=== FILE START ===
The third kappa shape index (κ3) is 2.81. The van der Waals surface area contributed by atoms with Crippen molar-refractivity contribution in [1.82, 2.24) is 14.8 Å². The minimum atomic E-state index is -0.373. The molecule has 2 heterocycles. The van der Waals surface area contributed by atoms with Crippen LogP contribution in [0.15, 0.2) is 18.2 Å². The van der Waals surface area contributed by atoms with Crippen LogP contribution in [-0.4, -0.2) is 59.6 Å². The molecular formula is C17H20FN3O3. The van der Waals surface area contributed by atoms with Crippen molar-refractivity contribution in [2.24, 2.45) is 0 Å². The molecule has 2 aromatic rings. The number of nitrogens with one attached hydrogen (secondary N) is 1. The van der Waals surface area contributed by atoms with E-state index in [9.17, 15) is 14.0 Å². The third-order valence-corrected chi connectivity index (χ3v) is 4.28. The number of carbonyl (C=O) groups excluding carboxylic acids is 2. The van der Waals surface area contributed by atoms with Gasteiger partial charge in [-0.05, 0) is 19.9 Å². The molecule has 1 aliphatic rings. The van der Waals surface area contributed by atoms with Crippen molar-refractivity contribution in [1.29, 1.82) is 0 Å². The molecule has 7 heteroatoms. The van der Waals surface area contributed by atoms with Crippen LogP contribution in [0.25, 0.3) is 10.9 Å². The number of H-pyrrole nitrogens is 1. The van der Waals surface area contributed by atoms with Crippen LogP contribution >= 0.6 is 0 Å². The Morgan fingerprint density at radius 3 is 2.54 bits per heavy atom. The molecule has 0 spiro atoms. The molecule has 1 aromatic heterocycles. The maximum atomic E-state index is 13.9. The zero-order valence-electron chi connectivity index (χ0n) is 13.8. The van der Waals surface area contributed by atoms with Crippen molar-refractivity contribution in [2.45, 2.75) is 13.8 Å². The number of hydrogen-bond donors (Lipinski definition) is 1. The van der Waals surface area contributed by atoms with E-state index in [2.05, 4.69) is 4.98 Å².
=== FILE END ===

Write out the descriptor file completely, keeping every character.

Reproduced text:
The third kappa shape index (κ3) is 2.81. The van der Waals surface area contributed by atoms with Crippen molar-refractivity contribution in [1.82, 2.24) is 14.8 Å². The minimum atomic E-state index is -0.373. The molecule has 2 heterocycles. The van der Waals surface area contributed by atoms with Crippen LogP contribution in [0.15, 0.2) is 18.2 Å². The van der Waals surface area contributed by atoms with Crippen LogP contribution in [-0.4, -0.2) is 59.6 Å². The molecular formula is C17H20FN3O3. The van der Waals surface area contributed by atoms with Crippen molar-refractivity contribution in [2.24, 2.45) is 0 Å². The molecule has 2 aromatic rings. The number of nitrogens with one attached hydrogen (secondary N) is 1. The van der Waals surface area contributed by atoms with E-state index in [9.17, 15) is 14.0 Å². The third-order valence-corrected chi connectivity index (χ3v) is 4.28. The number of carbonyl (C=O) groups excluding carboxylic acids is 2. The van der Waals surface area contributed by atoms with Gasteiger partial charge in [-0.05, 0) is 19.9 Å². The molecule has 1 aliphatic rings. The van der Waals surface area contributed by atoms with Crippen molar-refractivity contribution in [1.29, 1.82) is 0 Å². The molecule has 7 heteroatoms. The van der Waals surface area contributed by atoms with Crippen LogP contribution in [0.25, 0.3) is 10.9 Å². The number of H-pyrrole nitrogens is 1. The van der Waals surface area contributed by atoms with Crippen LogP contribution >= 0.6 is 0 Å². The Morgan fingerprint density at radius 3 is 2.54 bits per heavy atom. The molecule has 0 spiro atoms. The molecule has 1 aromatic heterocycles. The maximum atomic E-state index is 13.9. The zero-order valence-electron chi connectivity index (χ0n) is 13.8. The van der Waals surface area contributed by atoms with Crippen molar-refractivity contribution in [2.45, 2.75) is 13.8 Å². The number of hydrogen-bond donors (Lipinski definition) is 1. The van der Waals surface area contributed by atoms with E-state index in [2.05, 4.69) is 4.98 Å².